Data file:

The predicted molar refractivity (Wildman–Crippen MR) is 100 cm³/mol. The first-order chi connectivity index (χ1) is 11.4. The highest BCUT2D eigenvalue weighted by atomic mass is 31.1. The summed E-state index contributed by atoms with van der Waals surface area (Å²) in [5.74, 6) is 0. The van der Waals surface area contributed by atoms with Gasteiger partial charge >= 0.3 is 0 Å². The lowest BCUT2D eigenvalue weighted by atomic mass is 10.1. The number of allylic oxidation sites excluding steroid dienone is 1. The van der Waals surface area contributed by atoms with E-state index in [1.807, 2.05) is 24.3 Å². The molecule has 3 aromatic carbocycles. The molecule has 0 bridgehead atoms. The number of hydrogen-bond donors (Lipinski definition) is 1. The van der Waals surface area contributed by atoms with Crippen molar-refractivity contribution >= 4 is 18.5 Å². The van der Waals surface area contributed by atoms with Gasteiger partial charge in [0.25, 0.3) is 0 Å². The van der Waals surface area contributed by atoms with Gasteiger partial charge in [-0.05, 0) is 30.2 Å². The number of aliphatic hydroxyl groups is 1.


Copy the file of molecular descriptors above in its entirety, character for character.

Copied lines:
The predicted molar refractivity (Wildman–Crippen MR) is 100 cm³/mol. The first-order chi connectivity index (χ1) is 11.4. The highest BCUT2D eigenvalue weighted by atomic mass is 31.1. The summed E-state index contributed by atoms with van der Waals surface area (Å²) in [5.74, 6) is 0. The van der Waals surface area contributed by atoms with Gasteiger partial charge >= 0.3 is 0 Å². The lowest BCUT2D eigenvalue weighted by atomic mass is 10.1. The number of allylic oxidation sites excluding steroid dienone is 1. The van der Waals surface area contributed by atoms with E-state index in [1.807, 2.05) is 24.3 Å². The molecule has 3 aromatic carbocycles. The molecule has 0 bridgehead atoms. The number of hydrogen-bond donors (Lipinski definition) is 1. The van der Waals surface area contributed by atoms with Crippen molar-refractivity contribution >= 4 is 18.5 Å². The van der Waals surface area contributed by atoms with Gasteiger partial charge in [0.25, 0.3) is 0 Å². The van der Waals surface area contributed by atoms with Gasteiger partial charge in [-0.05, 0) is 30.2 Å². The number of aliphatic hydroxyl groups is 1.